Outrun Change

We need to learn quickly to keep up with the massive change around us so we don't get run over. We need to outrun change.

Wind and solar not viable without massive direct subsidies

The only way that wing-toaster and slice-and-dice power plants are economically viable is with massive federal subsidies. They just can’t proceed without heavy taxpayer funding.  Here are a few of the recent articles I’ve seen making that point:

1/23 – ReWire – Developer Won’t Build Controversial Solar Plant Without Tax Incentives-

Read more…

Digital currencies are radical change on the horizon for banking and credit cards. (Radical change #2)

There is radical change all around us and more on the way. I know that. My blind spot is figuring out how that will affect my audit firm.

Here’s one part of radical change I can see on the horizon:

1-24 – Wall Street Journal – Bitcoin and the Digital-Currency Revolution / For all bitcoin’s growing pains, it represents the future of money and global finance.- For a brain stretcher on digital currency, check out the article. Focus is on Bitcoin, which is merely the starting point in a revolution of disintermediation.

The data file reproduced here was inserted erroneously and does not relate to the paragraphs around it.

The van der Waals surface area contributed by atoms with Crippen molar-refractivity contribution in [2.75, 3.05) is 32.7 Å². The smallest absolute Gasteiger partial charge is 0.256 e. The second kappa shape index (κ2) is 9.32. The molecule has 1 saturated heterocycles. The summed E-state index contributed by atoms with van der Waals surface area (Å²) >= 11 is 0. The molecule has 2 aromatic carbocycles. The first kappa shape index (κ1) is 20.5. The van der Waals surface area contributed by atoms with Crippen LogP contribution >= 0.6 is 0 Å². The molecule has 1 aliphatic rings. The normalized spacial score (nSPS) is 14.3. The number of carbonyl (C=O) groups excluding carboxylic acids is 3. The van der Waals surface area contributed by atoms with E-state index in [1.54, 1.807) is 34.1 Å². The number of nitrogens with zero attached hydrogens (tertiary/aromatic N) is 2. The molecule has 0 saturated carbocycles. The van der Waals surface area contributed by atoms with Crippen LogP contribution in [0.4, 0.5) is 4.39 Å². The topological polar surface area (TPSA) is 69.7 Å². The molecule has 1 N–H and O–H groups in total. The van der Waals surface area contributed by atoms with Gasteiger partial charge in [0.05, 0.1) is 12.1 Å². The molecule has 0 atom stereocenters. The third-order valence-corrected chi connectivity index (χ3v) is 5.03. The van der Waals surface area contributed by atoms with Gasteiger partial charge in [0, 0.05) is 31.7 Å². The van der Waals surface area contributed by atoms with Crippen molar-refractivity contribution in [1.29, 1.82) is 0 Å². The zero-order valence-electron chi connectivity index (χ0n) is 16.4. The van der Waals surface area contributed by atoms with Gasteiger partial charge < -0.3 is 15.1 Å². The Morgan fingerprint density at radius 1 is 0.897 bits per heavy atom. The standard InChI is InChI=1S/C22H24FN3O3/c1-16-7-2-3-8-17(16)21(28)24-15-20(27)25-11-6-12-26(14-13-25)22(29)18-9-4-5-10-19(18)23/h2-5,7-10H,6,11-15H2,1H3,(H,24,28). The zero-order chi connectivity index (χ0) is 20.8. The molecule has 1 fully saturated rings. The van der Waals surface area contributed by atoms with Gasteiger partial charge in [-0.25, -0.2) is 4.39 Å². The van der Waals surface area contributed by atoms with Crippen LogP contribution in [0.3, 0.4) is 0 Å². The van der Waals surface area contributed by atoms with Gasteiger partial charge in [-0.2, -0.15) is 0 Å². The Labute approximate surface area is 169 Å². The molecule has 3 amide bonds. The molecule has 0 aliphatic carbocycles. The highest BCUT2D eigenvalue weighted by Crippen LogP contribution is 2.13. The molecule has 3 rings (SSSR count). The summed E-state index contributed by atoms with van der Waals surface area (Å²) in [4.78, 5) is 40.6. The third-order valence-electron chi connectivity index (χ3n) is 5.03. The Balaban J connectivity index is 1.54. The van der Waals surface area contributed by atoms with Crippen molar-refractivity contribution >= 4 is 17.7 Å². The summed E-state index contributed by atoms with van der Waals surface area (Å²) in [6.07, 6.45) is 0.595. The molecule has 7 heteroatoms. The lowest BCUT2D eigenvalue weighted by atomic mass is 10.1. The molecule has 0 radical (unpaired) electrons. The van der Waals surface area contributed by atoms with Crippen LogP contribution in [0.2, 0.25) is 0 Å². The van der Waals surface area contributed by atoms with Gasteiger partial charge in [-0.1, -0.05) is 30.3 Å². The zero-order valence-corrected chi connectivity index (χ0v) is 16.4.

Just like money funds disintermediated (that means cut out of the picture) bank deposits in the distant ‘80s, bitcoin and other yet-to-be-invented digital currencies will disintermediate a huge portion of the financial system.

Picture the long series of transactions when you buy a cup of coffee at the corner shop with your credit card (this is a long quote cited under fair use, oh, also to promote the book it is extracted from): Read more…

More about the price war in oil – #12

A few more articles about the global price war underway in the crude oil market. My guess? This will not turn out as well for OPEC as OPEC expected.

A commenter at Million Dollar Way has some optimistic contrarian thoughts: A Reader’s Perspective on the Bakken in the Face of Plummeting Oil Prices.   Gloomsters are apparently starting to think the N.D. economy will collapse. For a few contrarian ideas, consider the following:

  • Projects underway include two fertilizer plants and a huge plastics plant.
  • Catch-up work for infrastructure is a $1B, yes billion, to do list.
  • Oilfield workers are very flexible and highly productive. They could start a new job in a new industry tomorrow morning and be quite productive by lunch. (Application: there could be a good supply of workers available in the next few months to start immediately on that $1B construction backlog.)
  • Innovation and investing isn’t going to stop for a minute.

My biased, wild guess? After OPEC blinks and prices go up a fair amount, North Dakota will be stronger than in mid 2014. I don’t think that is what the various oil ministers are betting on.

1/16 – Forbes – When Will The Price of Oil Hit Bottom? The Market is Looking at the Wrong NumberRead more…